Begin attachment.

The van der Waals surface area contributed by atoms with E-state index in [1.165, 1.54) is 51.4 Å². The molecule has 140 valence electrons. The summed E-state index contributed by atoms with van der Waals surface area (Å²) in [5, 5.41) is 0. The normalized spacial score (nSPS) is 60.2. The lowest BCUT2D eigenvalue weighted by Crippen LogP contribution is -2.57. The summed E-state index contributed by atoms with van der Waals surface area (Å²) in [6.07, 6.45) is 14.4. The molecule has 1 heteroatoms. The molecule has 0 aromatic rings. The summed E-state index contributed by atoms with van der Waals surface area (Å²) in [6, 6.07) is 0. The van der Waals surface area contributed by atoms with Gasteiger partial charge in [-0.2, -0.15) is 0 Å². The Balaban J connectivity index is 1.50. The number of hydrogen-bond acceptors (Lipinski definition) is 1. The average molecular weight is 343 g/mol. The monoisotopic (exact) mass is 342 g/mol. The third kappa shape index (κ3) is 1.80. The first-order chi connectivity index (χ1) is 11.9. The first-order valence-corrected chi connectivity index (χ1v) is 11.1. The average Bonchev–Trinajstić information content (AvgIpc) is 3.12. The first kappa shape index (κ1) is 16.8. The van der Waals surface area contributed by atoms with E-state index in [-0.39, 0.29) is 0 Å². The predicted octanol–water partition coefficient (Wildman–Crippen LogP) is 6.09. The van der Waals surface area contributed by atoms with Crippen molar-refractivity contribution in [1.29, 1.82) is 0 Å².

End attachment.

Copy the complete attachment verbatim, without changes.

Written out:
The van der Waals surface area contributed by atoms with E-state index in [1.165, 1.54) is 51.4 Å². The molecule has 140 valence electrons. The summed E-state index contributed by atoms with van der Waals surface area (Å²) in [5, 5.41) is 0. The normalized spacial score (nSPS) is 60.2. The lowest BCUT2D eigenvalue weighted by Crippen LogP contribution is -2.57. The summed E-state index contributed by atoms with van der Waals surface area (Å²) in [6.07, 6.45) is 14.4. The molecule has 1 heteroatoms. The molecule has 0 aromatic rings. The summed E-state index contributed by atoms with van der Waals surface area (Å²) in [6, 6.07) is 0. The van der Waals surface area contributed by atoms with Gasteiger partial charge in [-0.2, -0.15) is 0 Å². The Balaban J connectivity index is 1.50. The number of hydrogen-bond acceptors (Lipinski definition) is 1. The average molecular weight is 343 g/mol. The monoisotopic (exact) mass is 342 g/mol. The third kappa shape index (κ3) is 1.80. The first-order chi connectivity index (χ1) is 11.9. The first-order valence-corrected chi connectivity index (χ1v) is 11.1. The average Bonchev–Trinajstić information content (AvgIpc) is 3.12. The first kappa shape index (κ1) is 16.8. The van der Waals surface area contributed by atoms with E-state index in [-0.39, 0.29) is 0 Å². The predicted octanol–water partition coefficient (Wildman–Crippen LogP) is 6.09. The van der Waals surface area contributed by atoms with Crippen molar-refractivity contribution in [1.29, 1.82) is 0 Å².